Plans are in the works for Coppertop to receive its very own large bed of English roses! I’ve been drooling over these lush, romantic roses with their delicate petals and amazing structure for years. Coppertop’s current roses are all unidentified since they were planted before we moved here: a few hot pink climbers, our fragrant white Rugosa, and a couple of shrubs with miniature blooms. The one identifiable exception is a blush/ivory David Austin shrub rose I bought myself years ago of the variety Claire Austin. These full blooms are my favorite, and they were my introduction to the wonderful world of English roses.
Location, location, location! We have just the right spot for the new rose bed, where maple and sweet gum trees were downed in storms in the last few years. This will be a full-sun, new bed just past the pond on the way to the shed and veggie garden, and it’s currently outlined by long extension cords for planning purposes. The northwest end of the bed features a lovely maple tree and a young bridalwreath spiraea, but those are the only plants; the remaining bed is grass we’ll lift with a turf cutter. We will indeed stop and smell the roses as we head downhill. Included in our planning is a path through the center of the bed along our established walking route, a drip irrigation setup, and many loads of mulch.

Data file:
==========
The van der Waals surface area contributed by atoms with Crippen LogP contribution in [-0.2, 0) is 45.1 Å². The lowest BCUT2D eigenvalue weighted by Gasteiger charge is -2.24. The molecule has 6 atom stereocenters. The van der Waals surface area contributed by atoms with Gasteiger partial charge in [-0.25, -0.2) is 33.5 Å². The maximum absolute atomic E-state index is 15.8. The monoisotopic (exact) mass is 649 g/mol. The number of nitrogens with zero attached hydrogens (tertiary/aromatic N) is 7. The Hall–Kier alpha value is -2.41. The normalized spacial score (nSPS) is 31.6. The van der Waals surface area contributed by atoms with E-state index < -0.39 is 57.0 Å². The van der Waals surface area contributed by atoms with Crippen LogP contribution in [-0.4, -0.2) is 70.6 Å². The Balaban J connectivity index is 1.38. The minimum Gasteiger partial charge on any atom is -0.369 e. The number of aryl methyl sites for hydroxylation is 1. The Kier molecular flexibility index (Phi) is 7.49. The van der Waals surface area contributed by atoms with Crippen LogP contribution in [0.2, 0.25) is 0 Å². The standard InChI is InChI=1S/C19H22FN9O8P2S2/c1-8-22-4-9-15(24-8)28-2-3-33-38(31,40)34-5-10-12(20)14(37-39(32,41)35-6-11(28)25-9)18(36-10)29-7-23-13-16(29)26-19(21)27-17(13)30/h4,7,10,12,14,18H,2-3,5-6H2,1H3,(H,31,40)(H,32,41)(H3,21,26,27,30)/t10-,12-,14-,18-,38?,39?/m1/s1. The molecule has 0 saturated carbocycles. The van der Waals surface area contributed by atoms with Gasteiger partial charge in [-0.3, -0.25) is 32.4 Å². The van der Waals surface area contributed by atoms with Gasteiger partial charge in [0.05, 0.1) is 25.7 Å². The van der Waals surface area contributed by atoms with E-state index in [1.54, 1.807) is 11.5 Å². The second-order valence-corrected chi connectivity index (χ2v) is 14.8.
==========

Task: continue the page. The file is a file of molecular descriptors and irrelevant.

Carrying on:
The roses are ordered! Fifteen David Austin shrub rose bushes will be arriving this fall and spring, some potted and others bare root. I focused on selecting 1. the most fragrant blooms with 2. the best form and 3. disease resistance in 4. (mainly) vibrant tones that 5. will thrive in the Pacific Northwest. A giant bed of soft pastels would look washed out in this bright location. For gorgeous impact, I’ll be planting three bushes each of five varieties for grand blocks of color. Oh, the choices! The David Austin varieties (photos from DavidAustinRoses.com) destined for Coppertop:
Lady Emma Hamilton
and Princess Anne
In addition to planning the layout based on eventual height and width of rose bushes, I’ve begun collecting companion plants, mainly hardy geraniums, phlox, and salvia. Alongside these perennials I hope to tuck in some easy annuals like sweet alyssum, and I’ve begun ordering seed for those.
Perhaps you can feel my excitement?!